Iemma is unethical: Labor backbencher
August 29, 2008 - 9:10AM, smh
NSW Premier Morris Iemma has been branded "unethical" by one of his own backbenchers, following his continued push to privatise parts of the state's electricity sector.
Paul Gibson, Labor's member for Blacktown and a long-term critic of the government's privatisation plans, on Friday said the premier was continuing to oppose the will of his party.
"What's happened, what the premier has done, is totally unethical and I would hope that the head office of the Labor Party has a strong look at it," Mr Gibson told ABC Radio early Friday.
"A line in the sand has to be drawn."
The Iemma government on Thursday withdrew enabling legislation which underpinned the plan to sell the state's electricity retailers, and offer long-term leases on generation assets, because it was set for defeat in the parliament's upper house.
Late on Thursday, Mr Iemma announced a new plan to push ahead with the sale of the retailers, while potential power station development sites would also be offered to the private sector.
This process can go ahead without the need for legislation.
The backup plan was discussed at a Labor caucus meeting late on Thursday, and Mr Gibson said it was not passed unanimously.
"I heard plan B when it was announced, and I was truly amazed by it," Mr Gibson said.
"To go against party policy in round one is bad enough, to go against party policy and platform in round two, as far as I'm concerned, is unforgivable.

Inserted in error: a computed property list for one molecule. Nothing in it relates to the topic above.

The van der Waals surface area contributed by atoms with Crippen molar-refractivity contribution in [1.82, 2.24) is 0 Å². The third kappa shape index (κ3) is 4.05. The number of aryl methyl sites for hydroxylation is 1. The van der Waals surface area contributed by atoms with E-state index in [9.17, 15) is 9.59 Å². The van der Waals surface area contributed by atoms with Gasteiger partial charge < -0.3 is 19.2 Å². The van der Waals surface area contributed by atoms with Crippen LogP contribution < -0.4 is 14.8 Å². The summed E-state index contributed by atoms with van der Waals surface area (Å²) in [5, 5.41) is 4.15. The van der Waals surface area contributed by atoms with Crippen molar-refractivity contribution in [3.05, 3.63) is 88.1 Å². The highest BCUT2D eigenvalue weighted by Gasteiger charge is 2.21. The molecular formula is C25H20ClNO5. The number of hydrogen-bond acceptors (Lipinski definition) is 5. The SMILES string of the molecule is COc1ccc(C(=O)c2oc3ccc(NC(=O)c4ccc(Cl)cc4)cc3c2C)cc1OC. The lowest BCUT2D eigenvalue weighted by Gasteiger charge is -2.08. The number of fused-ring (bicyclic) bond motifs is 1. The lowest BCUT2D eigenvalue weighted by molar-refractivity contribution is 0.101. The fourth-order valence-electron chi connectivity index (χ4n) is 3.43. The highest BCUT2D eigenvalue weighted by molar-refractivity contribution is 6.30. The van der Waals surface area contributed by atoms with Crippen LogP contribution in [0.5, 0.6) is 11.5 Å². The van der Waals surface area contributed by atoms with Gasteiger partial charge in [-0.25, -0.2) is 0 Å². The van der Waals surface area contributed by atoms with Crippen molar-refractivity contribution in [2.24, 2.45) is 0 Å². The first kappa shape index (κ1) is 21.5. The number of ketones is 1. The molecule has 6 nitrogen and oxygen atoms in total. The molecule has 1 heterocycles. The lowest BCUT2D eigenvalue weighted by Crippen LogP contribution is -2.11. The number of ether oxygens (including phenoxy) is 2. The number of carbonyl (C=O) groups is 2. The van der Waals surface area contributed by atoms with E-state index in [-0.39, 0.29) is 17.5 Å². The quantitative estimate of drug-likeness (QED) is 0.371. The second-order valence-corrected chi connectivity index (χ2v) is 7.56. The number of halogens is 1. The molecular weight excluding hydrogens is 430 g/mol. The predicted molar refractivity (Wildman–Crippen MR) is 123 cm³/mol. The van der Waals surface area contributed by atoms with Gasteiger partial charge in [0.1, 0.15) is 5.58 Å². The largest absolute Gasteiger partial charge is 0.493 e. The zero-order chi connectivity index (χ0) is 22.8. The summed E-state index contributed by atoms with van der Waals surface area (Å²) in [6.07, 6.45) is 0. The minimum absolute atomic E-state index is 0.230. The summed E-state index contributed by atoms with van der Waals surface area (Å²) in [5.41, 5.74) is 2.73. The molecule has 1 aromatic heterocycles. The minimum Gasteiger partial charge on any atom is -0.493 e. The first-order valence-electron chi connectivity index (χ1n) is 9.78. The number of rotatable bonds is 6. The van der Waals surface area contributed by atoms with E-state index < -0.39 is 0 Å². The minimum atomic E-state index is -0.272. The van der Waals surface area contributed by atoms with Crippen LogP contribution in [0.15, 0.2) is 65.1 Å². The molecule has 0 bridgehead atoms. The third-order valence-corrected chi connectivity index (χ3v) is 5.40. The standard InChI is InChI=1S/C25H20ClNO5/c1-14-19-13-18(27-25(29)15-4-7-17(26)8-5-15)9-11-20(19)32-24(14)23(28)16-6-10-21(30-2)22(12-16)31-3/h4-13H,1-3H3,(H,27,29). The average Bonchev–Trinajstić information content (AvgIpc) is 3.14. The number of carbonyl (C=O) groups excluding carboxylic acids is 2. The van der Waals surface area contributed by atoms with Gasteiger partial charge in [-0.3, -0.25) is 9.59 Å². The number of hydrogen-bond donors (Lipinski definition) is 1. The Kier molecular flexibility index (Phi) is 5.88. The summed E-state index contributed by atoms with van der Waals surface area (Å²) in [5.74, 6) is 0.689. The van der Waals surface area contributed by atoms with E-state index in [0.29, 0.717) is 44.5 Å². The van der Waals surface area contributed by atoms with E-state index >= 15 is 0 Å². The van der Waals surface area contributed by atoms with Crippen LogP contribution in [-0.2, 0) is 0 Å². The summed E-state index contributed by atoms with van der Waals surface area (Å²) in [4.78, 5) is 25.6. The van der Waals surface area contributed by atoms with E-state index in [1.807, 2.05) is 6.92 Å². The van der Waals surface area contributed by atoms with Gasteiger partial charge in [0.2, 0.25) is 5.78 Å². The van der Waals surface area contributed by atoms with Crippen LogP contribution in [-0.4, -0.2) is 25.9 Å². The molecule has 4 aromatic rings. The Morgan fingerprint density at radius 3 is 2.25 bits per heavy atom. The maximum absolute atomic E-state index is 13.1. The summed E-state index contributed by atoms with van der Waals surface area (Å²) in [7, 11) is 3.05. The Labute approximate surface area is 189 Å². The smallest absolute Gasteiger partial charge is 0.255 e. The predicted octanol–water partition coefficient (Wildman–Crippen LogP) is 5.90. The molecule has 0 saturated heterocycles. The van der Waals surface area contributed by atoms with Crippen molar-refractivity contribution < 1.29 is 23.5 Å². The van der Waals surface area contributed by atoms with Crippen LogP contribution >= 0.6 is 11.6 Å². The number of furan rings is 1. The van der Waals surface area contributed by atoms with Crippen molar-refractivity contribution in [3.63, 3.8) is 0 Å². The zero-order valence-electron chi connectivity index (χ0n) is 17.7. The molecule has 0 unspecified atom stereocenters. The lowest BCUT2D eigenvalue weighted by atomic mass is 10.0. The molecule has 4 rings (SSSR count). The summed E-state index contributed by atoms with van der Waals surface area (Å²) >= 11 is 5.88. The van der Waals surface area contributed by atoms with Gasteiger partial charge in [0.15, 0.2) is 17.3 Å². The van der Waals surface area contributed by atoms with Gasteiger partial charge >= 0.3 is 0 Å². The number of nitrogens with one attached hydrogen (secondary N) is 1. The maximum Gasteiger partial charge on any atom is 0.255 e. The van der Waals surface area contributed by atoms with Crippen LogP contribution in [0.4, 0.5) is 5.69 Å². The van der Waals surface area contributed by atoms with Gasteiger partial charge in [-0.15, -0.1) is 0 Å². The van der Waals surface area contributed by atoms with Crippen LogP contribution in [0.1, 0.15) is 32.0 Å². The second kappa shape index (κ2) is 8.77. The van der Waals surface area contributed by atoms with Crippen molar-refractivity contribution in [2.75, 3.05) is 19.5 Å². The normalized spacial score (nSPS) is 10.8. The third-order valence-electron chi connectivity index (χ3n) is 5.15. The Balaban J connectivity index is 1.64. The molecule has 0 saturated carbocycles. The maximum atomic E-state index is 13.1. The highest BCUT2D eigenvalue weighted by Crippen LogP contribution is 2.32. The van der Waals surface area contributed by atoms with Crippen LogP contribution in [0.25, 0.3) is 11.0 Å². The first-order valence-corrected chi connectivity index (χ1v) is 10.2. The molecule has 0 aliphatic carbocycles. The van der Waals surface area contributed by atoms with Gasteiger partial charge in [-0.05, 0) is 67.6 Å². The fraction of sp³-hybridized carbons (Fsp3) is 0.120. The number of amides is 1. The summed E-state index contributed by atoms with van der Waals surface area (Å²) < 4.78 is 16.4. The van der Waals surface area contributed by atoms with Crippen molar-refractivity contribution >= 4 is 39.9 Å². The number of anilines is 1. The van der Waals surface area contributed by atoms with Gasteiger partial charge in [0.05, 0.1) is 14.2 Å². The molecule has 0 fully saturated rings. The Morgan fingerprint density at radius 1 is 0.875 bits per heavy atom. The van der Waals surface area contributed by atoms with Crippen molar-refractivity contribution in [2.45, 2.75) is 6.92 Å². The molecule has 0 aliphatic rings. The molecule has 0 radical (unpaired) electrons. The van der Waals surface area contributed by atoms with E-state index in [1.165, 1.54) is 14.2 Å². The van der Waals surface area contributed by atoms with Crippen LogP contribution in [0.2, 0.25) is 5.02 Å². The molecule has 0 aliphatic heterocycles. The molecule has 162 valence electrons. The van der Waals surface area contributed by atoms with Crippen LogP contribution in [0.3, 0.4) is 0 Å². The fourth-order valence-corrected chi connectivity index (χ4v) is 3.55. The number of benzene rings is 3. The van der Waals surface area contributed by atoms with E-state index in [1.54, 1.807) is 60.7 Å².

"You've got a government in NSW that has got a fairly big majority - if the government can't get their bill through with their own numbers that tells you that maybe it's not the right thing to do."
Mr Iemma said the move to a backup privatisation plan was forced upon the government because its original package was not supported by the opposition.
The government does not have a majority in NSW's upper house, where it relies on the opposition and minor parties to scrutinise but not block its legislative agenda.
The premier also said the backup plan was canvassed as an option in an independent report into the privatisation.
"With the greatest respect to Mr Gibson, if he had taken the opportunity to read the Owen Report ... there are a whole range of options including the option of just doing retail and linking that to the sites where stations can be built," Mr Iemma also told ABC Radio Friday.
"Even (Opposition leader Barry) O'Farrell, in May last year, stood in the parliament ... and said this would be an option he would pursue."
Mr Iemma also said the opposition's refusal to back the privatisation showed Mr O'Farrell was not fit to be premier, as he had opted for "five minutes of fame" rather than the good of the state.
"The simple fact is NSW has a shortage of electricity in 2014 ... I was elected not to do popular things but to do the right thing by NSW," he also said.
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